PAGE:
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Together Again  by Bodkin

Together Again

 

She propped herself up on her elbow, all the better to stare at the figure sleeping beside her on the sun-warmed bank.  He was here.  She still marvelled at the reality of something so long anticipated and wanted: something, it had seemed, that would never happen.  He was here.

She reached out a hand, but stopped short of touching him.  He needed to rest and the shock of skin contacting skin would be too much to let him remain asleep.  The … wholeness granted an elf by centuries under the skies of Aman could be, she knew from experience, too much for those who came, worn and grieving, from the Hither Lands.  Only time would offer him the healing he needed.  Time, and care, and undemanding love – and she could provide those in plenty. 

 

Her fingers ghosted over the planes of his face.  He was too thin: drawn as she had seen him after Dagorlad, pained by losses for which he blamed himself.  Elrond tried too hard, she thought, tension knotting her belly before she closed her eyes and controlled her breathing.  He took too much responsibility on his own shoulders and let it wear at him until only his pride kept him on his feet, enduring blow after blow.  He interpreted his duty as service, first and foremost – the descendant of kings whose task was to keep the faith and ready others to wear their power.

His face tightened, as if his dreams were haunted, and he drew his knees up into a foetal curl, while his fists clenched defensively.

Celebrían stroked his hair delicately, murmuring the rhythm of an old lullaby, one that her mother had sung her in those bleak days before she was carried on to the ship heading west – a lullaby that reminded her of youth and innocence and green leaves rustling in tall trees and the dance of dappled sunlight.  Of the scent of water and the fragrance of freshly-bathed infants.

Elrond’s frown relaxed and he moved his head into her touch, but he showed no sign of waking. 

A breeze bearing the fragrance of tree blossom sweetened the air and brought with it the sound of distant bells.  The shadows were lengthening, and, for all the day’s warmth, the evening would be cool, but she found herself reluctant to drag Elrond back to the noisy presence of all those who wished him well.  To her mind, he needed silence and solitude and a time simply to be, before anyone started to heap more tasks on him.

It was a shame – more than a shame – that Gil-galad had not yet, as far as anyone knew, returned to walk the meadows and forests of the Blessed Realm.  Being reunited with one who was somewhere between a parent and an older brother would have offered the lost half-elf some consolation for those he would never meet here.  Celebrían sighed.  But when had anything ever been easy for Elrond?  He would not have known what to do with himself, had he found his entire family assembled on the dock to greet him.  He had not, after all, even been certain that she would be there.

Her song moderated to an almost inaudible hum, just loud enough to reassure him of her presence without intruding on his rest.  She had used the same technique on the twins, long ago, when they were small and prone to rouse each other to compete in caterwauling, finding that the repetitive sound soothed even the most fractious child. And, since her husband was not watching her to feel guilty and reproach himself for his failure to bring them with him, she allowed herself to miss her sons, and hope that they would be drawn to choose the risk the sea presented.  One day, when they were no longer needed in the lands of their birth.  She sighed and banished the thought – Elrond needed her now, and his recovery was what mattered.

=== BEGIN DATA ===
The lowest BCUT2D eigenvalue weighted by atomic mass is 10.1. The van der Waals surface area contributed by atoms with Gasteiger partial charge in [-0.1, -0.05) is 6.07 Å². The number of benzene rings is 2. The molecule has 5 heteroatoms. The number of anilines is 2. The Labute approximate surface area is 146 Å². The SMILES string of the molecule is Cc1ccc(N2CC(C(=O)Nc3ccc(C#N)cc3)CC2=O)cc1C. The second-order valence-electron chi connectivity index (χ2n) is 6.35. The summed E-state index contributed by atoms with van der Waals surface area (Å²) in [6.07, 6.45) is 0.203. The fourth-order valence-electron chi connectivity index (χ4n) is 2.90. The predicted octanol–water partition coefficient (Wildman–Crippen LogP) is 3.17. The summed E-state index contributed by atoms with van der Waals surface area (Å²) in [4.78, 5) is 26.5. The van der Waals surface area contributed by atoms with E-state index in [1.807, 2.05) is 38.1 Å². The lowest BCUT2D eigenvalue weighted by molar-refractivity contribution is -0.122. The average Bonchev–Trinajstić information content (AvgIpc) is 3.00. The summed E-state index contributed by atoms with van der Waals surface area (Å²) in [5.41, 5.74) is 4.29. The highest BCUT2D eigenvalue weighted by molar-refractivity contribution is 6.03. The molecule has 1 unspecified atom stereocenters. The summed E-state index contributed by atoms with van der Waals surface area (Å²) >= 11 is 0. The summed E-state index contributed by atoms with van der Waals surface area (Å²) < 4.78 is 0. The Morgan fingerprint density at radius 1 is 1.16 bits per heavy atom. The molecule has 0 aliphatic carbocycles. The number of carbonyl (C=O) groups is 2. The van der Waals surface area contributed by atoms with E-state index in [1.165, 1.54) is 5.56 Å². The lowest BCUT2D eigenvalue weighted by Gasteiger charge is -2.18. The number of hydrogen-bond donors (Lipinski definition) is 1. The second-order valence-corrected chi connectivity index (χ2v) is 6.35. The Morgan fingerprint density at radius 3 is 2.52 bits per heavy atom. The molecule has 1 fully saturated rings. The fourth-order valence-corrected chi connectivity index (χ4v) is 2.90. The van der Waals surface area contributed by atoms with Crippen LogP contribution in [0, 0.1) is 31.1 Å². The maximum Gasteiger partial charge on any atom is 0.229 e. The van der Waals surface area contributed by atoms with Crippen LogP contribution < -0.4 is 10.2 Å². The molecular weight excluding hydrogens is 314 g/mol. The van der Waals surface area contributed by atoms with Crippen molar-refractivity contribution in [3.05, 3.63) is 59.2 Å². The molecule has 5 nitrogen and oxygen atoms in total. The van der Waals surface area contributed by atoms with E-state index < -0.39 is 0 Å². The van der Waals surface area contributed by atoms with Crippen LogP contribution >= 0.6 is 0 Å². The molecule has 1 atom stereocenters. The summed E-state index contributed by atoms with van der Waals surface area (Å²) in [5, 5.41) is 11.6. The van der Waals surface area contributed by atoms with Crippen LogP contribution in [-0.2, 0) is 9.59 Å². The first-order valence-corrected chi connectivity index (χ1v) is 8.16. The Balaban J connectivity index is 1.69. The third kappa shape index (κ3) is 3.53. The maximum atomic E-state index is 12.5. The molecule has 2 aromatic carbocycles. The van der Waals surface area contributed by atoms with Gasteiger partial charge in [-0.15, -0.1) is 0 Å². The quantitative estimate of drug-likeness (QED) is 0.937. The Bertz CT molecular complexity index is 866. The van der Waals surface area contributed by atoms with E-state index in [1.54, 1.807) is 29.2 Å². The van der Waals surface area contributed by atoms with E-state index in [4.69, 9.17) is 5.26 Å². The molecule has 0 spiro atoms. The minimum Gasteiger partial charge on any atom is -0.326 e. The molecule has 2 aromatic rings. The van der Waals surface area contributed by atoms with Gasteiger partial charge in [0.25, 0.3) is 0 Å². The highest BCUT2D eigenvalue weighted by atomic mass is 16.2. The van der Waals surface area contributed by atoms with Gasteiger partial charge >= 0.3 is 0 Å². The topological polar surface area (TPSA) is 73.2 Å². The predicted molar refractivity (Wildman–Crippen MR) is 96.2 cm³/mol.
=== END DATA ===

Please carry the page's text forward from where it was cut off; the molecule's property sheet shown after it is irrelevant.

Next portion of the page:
She returned to her meticulous study of her husband’s form as the light faded and his father’s star rose above the trees, offering a cool, silver spangle on the blue silk of the night sky.

‘I watched Vingilot nightly, you know.’  Elrond’s voice sounded hoarse, as if he had been silent too long. ‘I watched it pass over and reminded myself that its light bathed you as well as it did me – and imagined that Eärendil could let you know how much I loved you and missed you.’

‘We are both sentimental fools,’ Celebrían remarked.  ‘I sent you my love and support with every flight.’  She smiled.  ‘I would resent cloudy nights when your adar’s ship could not be seen, as if I had been cheated of my chance to pass on any reminder of my loyalty – and of my devotion.’ 

Elrond pushed at the flower-studded bank in an attempt to sit up, but his wife leaned over him and settled herself down to rest her head on his shoulder, looping her arm over his waist and effectively pinning him in place.

‘There is no need for you to do anything,’ she commanded, ‘other than rest and regain your strength.’

Moving to press his cheek against her hair, Elrond breathed in the scent of her, the scent he remembered from before that last year when she was bathed in the tang of healing lotions and dulled by the odour of sickness and despair.  He had fed every bit of strength he could spare into keeping her alive – and he knew that only her promise never to desert him had kept her from giving up, and only his assurance that he would rather have her alive and in Aman than abandon all hope of recovery had persuaded her to sail.  And now … now it was she who coaxed him into seeing the beauty of the world around them and into leaning on her bright spirit.